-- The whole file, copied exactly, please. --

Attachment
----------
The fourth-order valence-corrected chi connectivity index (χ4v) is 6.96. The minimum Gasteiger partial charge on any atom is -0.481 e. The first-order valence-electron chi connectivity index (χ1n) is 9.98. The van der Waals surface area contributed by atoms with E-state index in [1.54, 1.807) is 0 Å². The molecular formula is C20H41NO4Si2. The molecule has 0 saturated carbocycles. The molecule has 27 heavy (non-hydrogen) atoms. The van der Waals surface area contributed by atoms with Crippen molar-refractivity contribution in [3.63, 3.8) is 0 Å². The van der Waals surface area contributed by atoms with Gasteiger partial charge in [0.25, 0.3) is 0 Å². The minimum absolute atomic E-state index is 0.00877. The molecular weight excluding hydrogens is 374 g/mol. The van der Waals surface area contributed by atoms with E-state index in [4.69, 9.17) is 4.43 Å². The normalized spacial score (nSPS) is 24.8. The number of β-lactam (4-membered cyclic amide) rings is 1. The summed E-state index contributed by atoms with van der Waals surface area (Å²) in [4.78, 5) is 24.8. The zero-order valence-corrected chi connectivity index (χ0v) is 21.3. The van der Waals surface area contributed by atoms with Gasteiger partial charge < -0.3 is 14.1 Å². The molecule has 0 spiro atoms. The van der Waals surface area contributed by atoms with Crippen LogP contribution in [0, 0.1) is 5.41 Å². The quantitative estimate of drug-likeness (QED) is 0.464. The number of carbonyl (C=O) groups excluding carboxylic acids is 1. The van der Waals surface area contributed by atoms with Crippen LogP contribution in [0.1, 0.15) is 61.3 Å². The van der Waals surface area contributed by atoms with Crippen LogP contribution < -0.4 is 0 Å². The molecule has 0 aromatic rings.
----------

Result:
The fourth-order valence-corrected chi connectivity index (χ4v) is 6.96. The minimum Gasteiger partial charge on any atom is -0.481 e. The first-order valence-electron chi connectivity index (χ1n) is 9.98. The van der Waals surface area contributed by atoms with E-state index in [1.54, 1.807) is 0 Å². The molecular formula is C20H41NO4Si2. The molecule has 0 saturated carbocycles. The molecule has 27 heavy (non-hydrogen) atoms. The van der Waals surface area contributed by atoms with Crippen molar-refractivity contribution in [3.63, 3.8) is 0 Å². The van der Waals surface area contributed by atoms with Gasteiger partial charge in [0.25, 0.3) is 0 Å². The minimum absolute atomic E-state index is 0.00877. The molecular weight excluding hydrogens is 374 g/mol. The van der Waals surface area contributed by atoms with E-state index in [4.69, 9.17) is 4.43 Å². The normalized spacial score (nSPS) is 24.8. The number of β-lactam (4-membered cyclic amide) rings is 1. The summed E-state index contributed by atoms with van der Waals surface area (Å²) in [4.78, 5) is 24.8. The zero-order valence-corrected chi connectivity index (χ0v) is 21.3. The van der Waals surface area contributed by atoms with Gasteiger partial charge < -0.3 is 14.1 Å². The molecule has 0 spiro atoms. The van der Waals surface area contributed by atoms with Crippen LogP contribution in [0, 0.1) is 5.41 Å². The quantitative estimate of drug-likeness (QED) is 0.464. The number of carbonyl (C=O) groups excluding carboxylic acids is 1. The van der Waals surface area contributed by atoms with Crippen LogP contribution in [0.1, 0.15) is 61.3 Å². The van der Waals surface area contributed by atoms with Crippen LogP contribution < -0.4 is 0 Å². The molecule has 0 aromatic rings.